A contractor drills holes near a seam of water in a rural Kennebunk farm pond in September – but the action didn’t result in a hefty surge of water that homeowner Peter Brewitt was hoping would happen. Water flled the drilled holes, he said, but there was no pressure behind it at all – a signal of the low water table. The farm pond is down about 7 feet. Courtesy Photo/Peter Brewitt

KENNEBUNK — Lawns are dry and brown, and the leaves of deciduous trees began to curl and fall while still green. Streams are reduced to a trickle in some locations and the water level in some farm ponds is down feet, not inches.

Some homeowners with private wells are experiencing shortages, or have had wells run dry.

Those who rely on Maine Water or Kennebunk, Kennebunkport & Wells Water District can rest easy, utility representatives say — their supply is not in danger.

Still, it is very dry, and there has not been much rain in York County save about half an inch on Sept. 30, and as of Monday afternoon, there wasn’t much in the forecast save a report of scattered showers that were due Wednesday, Oct. 7.

State officials say York County is in the “extreme” stage when it comes to drought.

And a meteorologist with the National Weather Service office in Gray said the highest precipitation deficits are along the coast.

“In the last 30 days, York County is down three to four inches; going back three months, deficits are four to six inches, and for the year to date, York County (rainfall) is 10 to 15 inches below average,” said meteorologist Hunter Tubbs on Oct. 5.

According to the Maine Emergency Management Agency, there were 29 reports of dry private wells in York County as of Oct. 2 — though just four of them were reported in coastal regions — one in Kennebunk and three others in Wells. The agency is encouraging people with dry wells to report them, at: https://survey123.arcgis.com/share/49fef6c94fd34a6a9804175ae4a3ad93?portalUrl=https://maine.maps.arcgis.com

There are some programs available to low income Mainers with wells that need repairs or replacement through the Maine State Housing Authority according to a news release from the Maine Drought Task Force. Aid may also be sought through USDA Rural Development. MEMA noted that in both cases, funds will have to be made available, the latter through the U.S. Congress, before loans or grants can be made.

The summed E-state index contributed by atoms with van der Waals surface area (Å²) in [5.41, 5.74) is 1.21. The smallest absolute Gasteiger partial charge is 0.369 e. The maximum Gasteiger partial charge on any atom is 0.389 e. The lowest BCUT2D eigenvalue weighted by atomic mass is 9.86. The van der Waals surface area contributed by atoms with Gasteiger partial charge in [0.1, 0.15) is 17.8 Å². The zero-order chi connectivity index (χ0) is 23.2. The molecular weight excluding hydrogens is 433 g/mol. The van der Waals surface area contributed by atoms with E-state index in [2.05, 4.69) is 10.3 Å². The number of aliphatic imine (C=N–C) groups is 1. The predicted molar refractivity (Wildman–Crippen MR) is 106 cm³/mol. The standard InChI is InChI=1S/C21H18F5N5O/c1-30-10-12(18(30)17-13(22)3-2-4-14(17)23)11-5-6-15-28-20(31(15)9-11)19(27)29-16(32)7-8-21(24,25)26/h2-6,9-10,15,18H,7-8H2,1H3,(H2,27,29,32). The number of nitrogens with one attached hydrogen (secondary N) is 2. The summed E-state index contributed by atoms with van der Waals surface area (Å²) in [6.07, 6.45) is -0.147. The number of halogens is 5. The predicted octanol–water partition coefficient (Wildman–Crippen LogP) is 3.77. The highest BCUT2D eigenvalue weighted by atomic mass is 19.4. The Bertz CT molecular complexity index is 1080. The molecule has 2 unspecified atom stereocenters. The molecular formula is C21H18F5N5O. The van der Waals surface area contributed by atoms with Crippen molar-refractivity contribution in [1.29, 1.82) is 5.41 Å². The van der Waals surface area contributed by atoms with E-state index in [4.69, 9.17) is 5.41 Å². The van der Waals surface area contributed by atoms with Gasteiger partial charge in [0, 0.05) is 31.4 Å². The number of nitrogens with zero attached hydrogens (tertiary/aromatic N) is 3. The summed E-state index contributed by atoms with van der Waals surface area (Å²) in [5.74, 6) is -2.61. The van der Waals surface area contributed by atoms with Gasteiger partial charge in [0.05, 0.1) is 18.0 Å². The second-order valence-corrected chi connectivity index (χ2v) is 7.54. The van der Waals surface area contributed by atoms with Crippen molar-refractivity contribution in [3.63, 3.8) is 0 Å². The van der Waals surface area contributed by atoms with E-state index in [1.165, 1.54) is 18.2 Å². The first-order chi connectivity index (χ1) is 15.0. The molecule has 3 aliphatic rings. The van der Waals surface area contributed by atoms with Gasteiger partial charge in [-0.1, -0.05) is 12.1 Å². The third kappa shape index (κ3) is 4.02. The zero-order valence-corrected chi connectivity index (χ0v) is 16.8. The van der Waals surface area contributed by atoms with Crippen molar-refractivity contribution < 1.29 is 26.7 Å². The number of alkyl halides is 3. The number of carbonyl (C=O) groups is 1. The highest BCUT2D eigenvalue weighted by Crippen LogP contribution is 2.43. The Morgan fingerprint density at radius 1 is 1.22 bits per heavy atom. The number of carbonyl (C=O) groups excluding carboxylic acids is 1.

In rural Kennebunk, resident Peter Brewitt said the water level in his farm pond is down about seven feet — a foot more than three years ago, and two feet more than last year.

He said a dowser friend who had located a water seam in a piece of ledge at the bottom of the pond when it was first dug came back in September, found the seam and noted it was down three to four feet. Brewitt said he engaged a drilling company and had hoped to get a big stream of water — but was disappointed.

“There is such a lack of water in the ground, there is no pressure whatsoever in the seam, so all the holes just filled up to the level of the pond, which represents where the water table is,” said Brewitt.

He said the family’s artesian well is in a different seam, and is unaffected.

Brewitt predicted it will take a couple of years and a massive turn around in the weather for the pond to return to normal.

Tubbs, of NOAA in Gray, agrees, and laid out three scenarios he said may help — a dying tropical system, which he said seems unlikely now, a nor’easter later in the fall, or heavy snowfall this winter.

He said the Climate Prediction center will likely issue their winter forecast in a couple of weeks. Through December, Tubbs said, Maine is forecast to have above normal temperatures and a 50 percent chance of rainfall either above or below normal.

“We definitely need to get a pretty good soaking” to make a difference, Tubbs said.

Rich Knowlton, president of Maine Water, said customers do not have to worry about supply, though the utility promotes the wise use of the water resources.

Maine Water serves about 40,000 people in in Biddeford, Saco, Old Orchard Beach, and the Pine Point area of Scarborough from the water treatment facility in Biddeford on the Saco River, said Knowlton.

“While the Saco has been impacted by the drought, the river has tremendous capacity to meet the needs of our public water system and to assist other water systems if needed,” he said.

“Currently, river flow past our treatment facility is approximately 400 million gallons per day, less than half of the average flow for this time of year, and well below the average daily flow of 2 billion gallons per day over a full year,” said Knowlton. “Maine Water Company withdraws between 5 and 8 million gallons of water per day, so public water use currently is between 1 and 2 percent of the total flow in the river. In normal conditions, this figure is well less than 1 percent.”

KK& W serves about 14,200 customers in Kennebunk, Kennebunkport, Wells, Ogunquit, Arundel, and some in York and Biddeford Pool, said Superintendent Steve Cox, who also said customers do not have to worry.

“Our primary source continues to be the surface water of Branch Brook, which is filtered and disinfected at our treatment plant,” said Cox. “We also have four groundwater sources drawing from three different local aquifers. ”

Both Cox and Knowlton noted the collaboration among area water utilities and the ability for each of them, along with others, to call on each other in an emergency.

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